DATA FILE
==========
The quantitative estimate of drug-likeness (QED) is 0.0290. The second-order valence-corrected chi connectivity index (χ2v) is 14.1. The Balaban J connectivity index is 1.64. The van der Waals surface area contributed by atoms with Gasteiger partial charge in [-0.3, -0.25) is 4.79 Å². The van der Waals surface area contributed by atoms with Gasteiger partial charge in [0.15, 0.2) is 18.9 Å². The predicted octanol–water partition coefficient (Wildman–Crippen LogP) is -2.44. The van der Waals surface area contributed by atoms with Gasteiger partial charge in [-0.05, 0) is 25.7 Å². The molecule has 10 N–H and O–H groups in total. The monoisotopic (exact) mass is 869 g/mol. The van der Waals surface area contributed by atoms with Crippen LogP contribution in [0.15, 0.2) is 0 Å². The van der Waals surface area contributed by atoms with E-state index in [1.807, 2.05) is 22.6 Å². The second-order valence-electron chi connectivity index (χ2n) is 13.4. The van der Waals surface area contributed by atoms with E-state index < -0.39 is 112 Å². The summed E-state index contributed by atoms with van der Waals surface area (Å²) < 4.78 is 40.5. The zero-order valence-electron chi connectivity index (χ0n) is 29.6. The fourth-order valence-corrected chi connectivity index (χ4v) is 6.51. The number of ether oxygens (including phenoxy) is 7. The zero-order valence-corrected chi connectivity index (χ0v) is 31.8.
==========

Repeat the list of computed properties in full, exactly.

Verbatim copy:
The quantitative estimate of drug-likeness (QED) is 0.0290. The second-order valence-corrected chi connectivity index (χ2v) is 14.1. The Balaban J connectivity index is 1.64. The van der Waals surface area contributed by atoms with Gasteiger partial charge in [-0.3, -0.25) is 4.79 Å². The van der Waals surface area contributed by atoms with Gasteiger partial charge in [0.15, 0.2) is 18.9 Å². The predicted octanol–water partition coefficient (Wildman–Crippen LogP) is -2.44. The van der Waals surface area contributed by atoms with Gasteiger partial charge in [-0.05, 0) is 25.7 Å². The molecule has 10 N–H and O–H groups in total. The monoisotopic (exact) mass is 869 g/mol. The van der Waals surface area contributed by atoms with Crippen LogP contribution in [0.15, 0.2) is 0 Å². The van der Waals surface area contributed by atoms with E-state index in [1.807, 2.05) is 22.6 Å². The second-order valence-electron chi connectivity index (χ2n) is 13.4. The van der Waals surface area contributed by atoms with E-state index < -0.39 is 112 Å². The summed E-state index contributed by atoms with van der Waals surface area (Å²) < 4.78 is 40.5. The zero-order valence-electron chi connectivity index (χ0n) is 29.6. The fourth-order valence-corrected chi connectivity index (χ4v) is 6.51. The number of ether oxygens (including phenoxy) is 7. The zero-order valence-corrected chi connectivity index (χ0v) is 31.8.